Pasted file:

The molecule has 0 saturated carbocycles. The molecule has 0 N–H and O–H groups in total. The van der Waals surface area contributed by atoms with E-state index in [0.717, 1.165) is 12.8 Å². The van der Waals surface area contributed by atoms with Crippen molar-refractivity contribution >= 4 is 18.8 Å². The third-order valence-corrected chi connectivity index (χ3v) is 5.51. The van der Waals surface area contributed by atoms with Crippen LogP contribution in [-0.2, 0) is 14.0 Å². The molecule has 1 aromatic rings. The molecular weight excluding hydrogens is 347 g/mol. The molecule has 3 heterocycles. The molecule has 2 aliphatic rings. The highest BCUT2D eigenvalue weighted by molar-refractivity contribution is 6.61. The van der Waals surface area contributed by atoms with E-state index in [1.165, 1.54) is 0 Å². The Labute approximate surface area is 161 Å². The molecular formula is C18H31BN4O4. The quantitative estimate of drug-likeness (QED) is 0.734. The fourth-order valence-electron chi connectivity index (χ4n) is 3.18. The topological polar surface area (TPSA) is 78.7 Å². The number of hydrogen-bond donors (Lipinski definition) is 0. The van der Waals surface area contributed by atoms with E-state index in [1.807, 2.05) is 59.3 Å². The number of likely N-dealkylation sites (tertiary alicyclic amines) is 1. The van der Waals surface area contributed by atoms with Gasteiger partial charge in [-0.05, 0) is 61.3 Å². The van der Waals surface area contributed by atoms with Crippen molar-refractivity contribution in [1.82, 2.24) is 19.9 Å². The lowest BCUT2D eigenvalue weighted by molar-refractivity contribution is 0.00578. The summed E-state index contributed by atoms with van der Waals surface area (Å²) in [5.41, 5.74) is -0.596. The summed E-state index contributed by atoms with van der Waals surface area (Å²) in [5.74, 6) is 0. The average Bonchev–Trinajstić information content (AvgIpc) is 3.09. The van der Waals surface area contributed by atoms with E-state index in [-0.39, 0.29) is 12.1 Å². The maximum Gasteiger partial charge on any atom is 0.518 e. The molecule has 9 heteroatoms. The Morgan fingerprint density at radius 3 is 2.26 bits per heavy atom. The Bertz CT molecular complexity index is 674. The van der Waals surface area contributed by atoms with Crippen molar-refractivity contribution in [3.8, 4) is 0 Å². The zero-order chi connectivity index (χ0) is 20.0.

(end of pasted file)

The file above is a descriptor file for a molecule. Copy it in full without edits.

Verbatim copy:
The molecule has 0 saturated carbocycles. The molecule has 0 N–H and O–H groups in total. The van der Waals surface area contributed by atoms with E-state index in [0.717, 1.165) is 12.8 Å². The van der Waals surface area contributed by atoms with Crippen molar-refractivity contribution >= 4 is 18.8 Å². The third-order valence-corrected chi connectivity index (χ3v) is 5.51. The van der Waals surface area contributed by atoms with Crippen LogP contribution in [-0.2, 0) is 14.0 Å². The molecule has 1 aromatic rings. The molecular weight excluding hydrogens is 347 g/mol. The molecule has 3 heterocycles. The molecule has 2 aliphatic rings. The highest BCUT2D eigenvalue weighted by molar-refractivity contribution is 6.61. The van der Waals surface area contributed by atoms with E-state index in [1.165, 1.54) is 0 Å². The Labute approximate surface area is 161 Å². The molecular formula is C18H31BN4O4. The quantitative estimate of drug-likeness (QED) is 0.734. The fourth-order valence-electron chi connectivity index (χ4n) is 3.18. The topological polar surface area (TPSA) is 78.7 Å². The number of hydrogen-bond donors (Lipinski definition) is 0. The van der Waals surface area contributed by atoms with E-state index in [1.807, 2.05) is 59.3 Å². The number of likely N-dealkylation sites (tertiary alicyclic amines) is 1. The van der Waals surface area contributed by atoms with Gasteiger partial charge in [-0.05, 0) is 61.3 Å². The van der Waals surface area contributed by atoms with Crippen molar-refractivity contribution in [1.82, 2.24) is 19.9 Å². The lowest BCUT2D eigenvalue weighted by molar-refractivity contribution is 0.00578. The summed E-state index contributed by atoms with van der Waals surface area (Å²) in [5.41, 5.74) is -0.596. The summed E-state index contributed by atoms with van der Waals surface area (Å²) in [5.74, 6) is 0. The average Bonchev–Trinajstić information content (AvgIpc) is 3.09. The van der Waals surface area contributed by atoms with E-state index in [-0.39, 0.29) is 12.1 Å². The maximum Gasteiger partial charge on any atom is 0.518 e. The molecule has 9 heteroatoms. The Morgan fingerprint density at radius 3 is 2.26 bits per heavy atom. The Bertz CT molecular complexity index is 674. The van der Waals surface area contributed by atoms with Crippen molar-refractivity contribution in [3.8, 4) is 0 Å². The zero-order chi connectivity index (χ0) is 20.0.